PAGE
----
We have almost come to the end of June; in the normal course of events, by mid-June all students would have been back in school, classmates hugging each other and the school curriculum operational in full swing. Not ‘this’ June, however. Not only do schools continue to be closed, there’s no visibility either on what the future holds for students and teachers, given the COVID-19 curve in the country that shows little sign of flattening.
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Just as everywhere else, schools in the city are apprehensive. It is unlike any situation they’ve faced before. “I think the education system has never been questioned like this before, because it was convenient to not think about it. But today schools are forced to innovate,” says Naveen Mahesh, Managing Trustee of Headstart Learning Centre (HLC) in Thalambur.
Are teachers ready?
A survey conducted by the Centre for Teacher Accreditation (CENTA) revealed that the number of teachers across the country taking to online coaching has tripled over the two months. From 22% of teachers who were using online teaching methods before the country went under a lockdown in response to COVID-19, 76% of teachers now said they had taken to online teaching.
With virtual classes ranging from anywhere between 2 to 6 hours a day, it is not just the children but teachers as well who are trying to adjust to this new ‘normal.’ “We do hear of schools where teachers are facing challenges, not just because their craft has changed but also because online is not a direct substitution for the classroom,” says Prabha Dixit, Principal of Akshar Arbol.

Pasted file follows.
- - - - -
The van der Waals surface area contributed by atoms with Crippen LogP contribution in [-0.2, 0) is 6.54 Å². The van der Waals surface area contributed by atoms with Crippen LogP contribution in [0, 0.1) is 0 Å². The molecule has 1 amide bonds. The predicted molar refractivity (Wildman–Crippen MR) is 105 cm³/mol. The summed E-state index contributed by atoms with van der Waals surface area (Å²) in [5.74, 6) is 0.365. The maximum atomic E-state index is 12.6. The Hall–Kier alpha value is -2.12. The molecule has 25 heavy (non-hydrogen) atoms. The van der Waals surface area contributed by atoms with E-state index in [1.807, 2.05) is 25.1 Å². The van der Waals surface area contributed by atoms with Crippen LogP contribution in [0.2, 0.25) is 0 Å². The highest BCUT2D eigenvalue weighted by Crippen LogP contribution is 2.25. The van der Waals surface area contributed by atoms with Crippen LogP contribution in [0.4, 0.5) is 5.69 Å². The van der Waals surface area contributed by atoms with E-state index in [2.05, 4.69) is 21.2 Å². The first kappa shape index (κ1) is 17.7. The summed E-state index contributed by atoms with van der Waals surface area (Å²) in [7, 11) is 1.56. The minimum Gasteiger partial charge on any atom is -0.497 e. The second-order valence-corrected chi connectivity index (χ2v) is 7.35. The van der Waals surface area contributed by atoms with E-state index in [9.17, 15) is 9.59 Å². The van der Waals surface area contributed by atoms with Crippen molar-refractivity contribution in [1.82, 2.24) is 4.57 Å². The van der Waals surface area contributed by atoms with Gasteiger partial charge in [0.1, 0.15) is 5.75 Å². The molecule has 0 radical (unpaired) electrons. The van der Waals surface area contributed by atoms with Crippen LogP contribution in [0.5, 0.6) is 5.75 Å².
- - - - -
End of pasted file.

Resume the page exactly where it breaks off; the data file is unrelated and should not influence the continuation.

According to Prabha, schools who had been using technology in regular teaching and learning even before the pandemic will find it easier to handle virtual teaching as compared to schools who’ve used technology only for administrative purposes. “I would not say learning new tools is a cakewalk, but teachers also need a training plan to keep their morale high,” she says.
Latha (name changed) works as a teacher in one of the reputed schools in Chennai. She points out that over the last two months, she and other teachers have been busy planning and preparing for the academic year to reopen. This included exploring various online platforms that can be leveraged for live classes online.
Latha and her colleagues have been sending e-copies of lessons in both text and audio format, lesson-based practice work and self assessment exercises and language enhancement exercises followed by the answer key through online portals and media to every student. The students are encouraged to seek clarifications via email.
She adds, “We have been attending a lot of webinars on how online teaching and learning can be made easy and glitch-free for both teachers and students. It looks and sounds promising but we are yet to experience it first hand.”